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    $\begingroup$ But these heads are not necessarily consecutive. $\endgroup$ – Paul Oct 22 '15 at 22:06
  • $\begingroup$ "occur consecutively" - you missed this part. So you can't use combinations ... $\endgroup$ – rtybase Oct 22 '15 at 22:06
  • $\begingroup$ Is there a chance this is 10 Bernoulli trials and we need to find the conditional probability that all successes will occur consecutively (ie, no two successes will be separated by any failures) and we need to give the number of successes between 5 and 7. Then I think the denominator will be the binomial distribution summing from k=5 to k=7, but then not sure of the numerator precisely. $\endgroup$ – user217189 Oct 22 '15 at 22:45
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Golden rule with discrete probabilities, if there is no formula ready to use, model and compute the outcome:

5:

  • H-H-H-H-H-T-T-T-T-T
  • T-H-H-H-H-H-T-T-T-T
  • T-T-H-H-H-H-H-T-T-T
  • T-T-T-H-H-H-H-H-T-T
  • T-T-T-T-H-H-H-H-H-T
  • T-T-T-T-T-H-H-H-H-H $$6\cdot 0.6^5\cdot0.4^5$$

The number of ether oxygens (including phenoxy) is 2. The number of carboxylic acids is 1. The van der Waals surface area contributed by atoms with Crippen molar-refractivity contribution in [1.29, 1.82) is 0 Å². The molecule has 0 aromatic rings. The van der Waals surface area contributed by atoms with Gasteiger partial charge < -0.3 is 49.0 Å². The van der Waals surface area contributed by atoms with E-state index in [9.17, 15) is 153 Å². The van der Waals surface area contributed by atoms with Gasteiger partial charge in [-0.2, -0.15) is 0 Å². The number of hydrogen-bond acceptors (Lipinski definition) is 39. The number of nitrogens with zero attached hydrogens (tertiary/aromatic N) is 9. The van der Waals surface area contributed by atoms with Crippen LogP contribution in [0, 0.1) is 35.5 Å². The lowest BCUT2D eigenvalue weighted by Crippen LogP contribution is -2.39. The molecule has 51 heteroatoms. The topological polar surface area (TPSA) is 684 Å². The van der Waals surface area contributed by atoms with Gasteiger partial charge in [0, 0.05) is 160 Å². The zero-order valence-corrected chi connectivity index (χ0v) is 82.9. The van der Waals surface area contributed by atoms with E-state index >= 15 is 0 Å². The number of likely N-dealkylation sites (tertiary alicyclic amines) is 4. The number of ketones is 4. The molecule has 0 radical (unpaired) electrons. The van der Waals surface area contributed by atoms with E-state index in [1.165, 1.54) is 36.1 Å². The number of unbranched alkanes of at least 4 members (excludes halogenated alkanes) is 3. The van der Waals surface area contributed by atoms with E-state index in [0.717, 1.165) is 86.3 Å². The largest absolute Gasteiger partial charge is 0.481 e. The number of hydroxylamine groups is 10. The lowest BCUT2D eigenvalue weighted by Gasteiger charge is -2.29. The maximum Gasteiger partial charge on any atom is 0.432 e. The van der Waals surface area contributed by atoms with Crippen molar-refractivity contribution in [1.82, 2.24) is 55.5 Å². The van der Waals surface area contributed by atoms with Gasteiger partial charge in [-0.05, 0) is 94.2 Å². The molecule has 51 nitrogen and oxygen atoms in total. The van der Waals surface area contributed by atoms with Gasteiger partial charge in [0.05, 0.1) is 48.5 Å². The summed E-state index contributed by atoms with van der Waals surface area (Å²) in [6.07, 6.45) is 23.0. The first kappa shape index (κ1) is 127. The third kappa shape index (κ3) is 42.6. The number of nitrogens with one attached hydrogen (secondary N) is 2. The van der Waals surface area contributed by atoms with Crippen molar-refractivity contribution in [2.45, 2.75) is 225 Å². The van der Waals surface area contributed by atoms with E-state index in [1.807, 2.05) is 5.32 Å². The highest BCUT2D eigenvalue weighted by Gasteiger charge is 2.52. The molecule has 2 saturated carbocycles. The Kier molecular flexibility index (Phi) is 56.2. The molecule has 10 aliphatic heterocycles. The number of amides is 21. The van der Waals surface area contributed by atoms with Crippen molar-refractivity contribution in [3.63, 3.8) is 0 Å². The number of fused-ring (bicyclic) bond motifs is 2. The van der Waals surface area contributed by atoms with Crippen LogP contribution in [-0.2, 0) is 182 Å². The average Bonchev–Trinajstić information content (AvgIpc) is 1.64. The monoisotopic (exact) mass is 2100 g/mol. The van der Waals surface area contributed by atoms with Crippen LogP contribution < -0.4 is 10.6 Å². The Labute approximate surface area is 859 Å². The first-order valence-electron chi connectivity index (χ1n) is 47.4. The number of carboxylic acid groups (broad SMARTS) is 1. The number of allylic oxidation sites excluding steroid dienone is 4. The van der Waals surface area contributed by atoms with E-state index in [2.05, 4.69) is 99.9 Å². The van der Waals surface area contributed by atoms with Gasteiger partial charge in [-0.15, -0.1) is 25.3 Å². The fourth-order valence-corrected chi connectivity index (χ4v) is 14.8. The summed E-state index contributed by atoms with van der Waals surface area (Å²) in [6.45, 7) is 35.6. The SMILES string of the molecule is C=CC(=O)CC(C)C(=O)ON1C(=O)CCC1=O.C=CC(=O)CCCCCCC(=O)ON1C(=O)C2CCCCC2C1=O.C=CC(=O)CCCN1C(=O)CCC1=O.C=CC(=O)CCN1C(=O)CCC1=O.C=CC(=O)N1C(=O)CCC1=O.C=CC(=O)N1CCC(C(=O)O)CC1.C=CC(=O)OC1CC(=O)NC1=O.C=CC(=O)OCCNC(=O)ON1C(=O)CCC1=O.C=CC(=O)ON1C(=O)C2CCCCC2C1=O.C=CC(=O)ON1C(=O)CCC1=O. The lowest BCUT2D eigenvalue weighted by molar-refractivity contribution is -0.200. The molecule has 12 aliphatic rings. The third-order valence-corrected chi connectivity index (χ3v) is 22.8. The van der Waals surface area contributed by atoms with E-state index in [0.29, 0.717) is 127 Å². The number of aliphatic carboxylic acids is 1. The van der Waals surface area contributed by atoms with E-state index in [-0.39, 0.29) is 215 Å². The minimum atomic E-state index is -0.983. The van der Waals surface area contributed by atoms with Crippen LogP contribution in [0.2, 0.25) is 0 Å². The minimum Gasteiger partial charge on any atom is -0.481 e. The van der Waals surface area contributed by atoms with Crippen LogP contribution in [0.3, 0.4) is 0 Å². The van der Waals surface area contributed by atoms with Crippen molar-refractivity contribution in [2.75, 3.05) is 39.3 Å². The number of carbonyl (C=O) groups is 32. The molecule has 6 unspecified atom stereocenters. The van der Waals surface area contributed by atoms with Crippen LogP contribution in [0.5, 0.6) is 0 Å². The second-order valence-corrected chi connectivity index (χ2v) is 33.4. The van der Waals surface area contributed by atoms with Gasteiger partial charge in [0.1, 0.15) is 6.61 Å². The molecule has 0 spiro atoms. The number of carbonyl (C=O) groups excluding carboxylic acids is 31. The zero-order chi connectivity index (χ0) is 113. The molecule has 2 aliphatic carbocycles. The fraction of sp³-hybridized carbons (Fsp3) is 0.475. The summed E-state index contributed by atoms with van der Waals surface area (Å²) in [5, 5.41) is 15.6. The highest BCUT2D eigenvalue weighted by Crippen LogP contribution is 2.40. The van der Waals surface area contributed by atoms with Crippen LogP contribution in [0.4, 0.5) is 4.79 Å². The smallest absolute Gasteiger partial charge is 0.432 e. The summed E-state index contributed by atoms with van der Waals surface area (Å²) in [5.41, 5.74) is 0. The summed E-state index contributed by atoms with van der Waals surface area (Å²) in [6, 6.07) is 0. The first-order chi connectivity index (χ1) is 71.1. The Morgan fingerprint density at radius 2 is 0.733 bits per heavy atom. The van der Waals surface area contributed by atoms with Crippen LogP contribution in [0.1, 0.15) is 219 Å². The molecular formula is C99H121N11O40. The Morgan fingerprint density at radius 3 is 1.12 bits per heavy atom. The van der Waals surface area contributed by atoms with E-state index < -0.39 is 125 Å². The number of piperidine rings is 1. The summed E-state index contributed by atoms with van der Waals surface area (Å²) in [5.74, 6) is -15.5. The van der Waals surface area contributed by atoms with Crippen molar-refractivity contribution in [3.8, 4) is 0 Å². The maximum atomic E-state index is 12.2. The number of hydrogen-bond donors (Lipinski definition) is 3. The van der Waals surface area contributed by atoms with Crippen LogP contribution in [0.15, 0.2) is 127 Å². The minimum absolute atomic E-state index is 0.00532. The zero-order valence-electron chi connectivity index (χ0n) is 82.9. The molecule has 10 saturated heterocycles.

Or 6:

  • H-H-H-H-H-H-T-T-T-T
  • T-H-H-H-H-H-H-T-T-T
  • T-T-H-H-H-H-H-H-T-T
  • T-T-T-H-H-H-H-H-H-T
  • T-T-T-T-H-H-H-H-H-H $$5\cdot 0.6^6\cdot0.4^4$$

Or 7:

  • H-H-H-H-H-H-H-T-T-T
  • T-H-H-H-H-H-H-H-T-T
  • T-T-H-H-H-H-H-H-H-T
  • T-T-T-H-H-H-H-H-H-H $$4\cdot 0.6^7\cdot0.4^3$$ Should be easy to compute by hand.
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  • $\begingroup$ But the question does not require that all of the heads appear consecutively; it just requires that 5, 6, or 7 do. So for example HHHHHTHHHH is another possibility. $\endgroup$ – Paul Oct 22 '15 at 22:26
  • $\begingroup$ It does ... there is an explanation in the comments "and you toss this unfair coin 10 times and need the probability that exactly between 5 and 7 heads occur consecutively, so 5 heads or 6 heads or 7 heads" $\endgroup$ – rtybase Oct 22 '15 at 22:28
  • $\begingroup$ It's that mixture of "exactly" and "consecutive" ... might sound confusing. At least I highlighted a way to attack the problem. $\endgroup$ – rtybase Oct 22 '15 at 23:00
  • $\begingroup$ what are you thinking? $\endgroup$ – user217189 Oct 22 '15 at 23:02
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    $\begingroup$ Well, if it's about "(exactly 5 and all consecutive) or (exactly 6 and all consecutive) or (exactly 7 and all consecutive)" then you have the answer. Otherwise, see the answer posted by Matt Brems. Essentially, the idea is similar. $\endgroup$ – rtybase Oct 22 '15 at 23:07
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$\begin{pmatrix}10 \\ 6\end{pmatrix}0.6^60.4^4=210\cdot 0.6^60.4^4=.25082$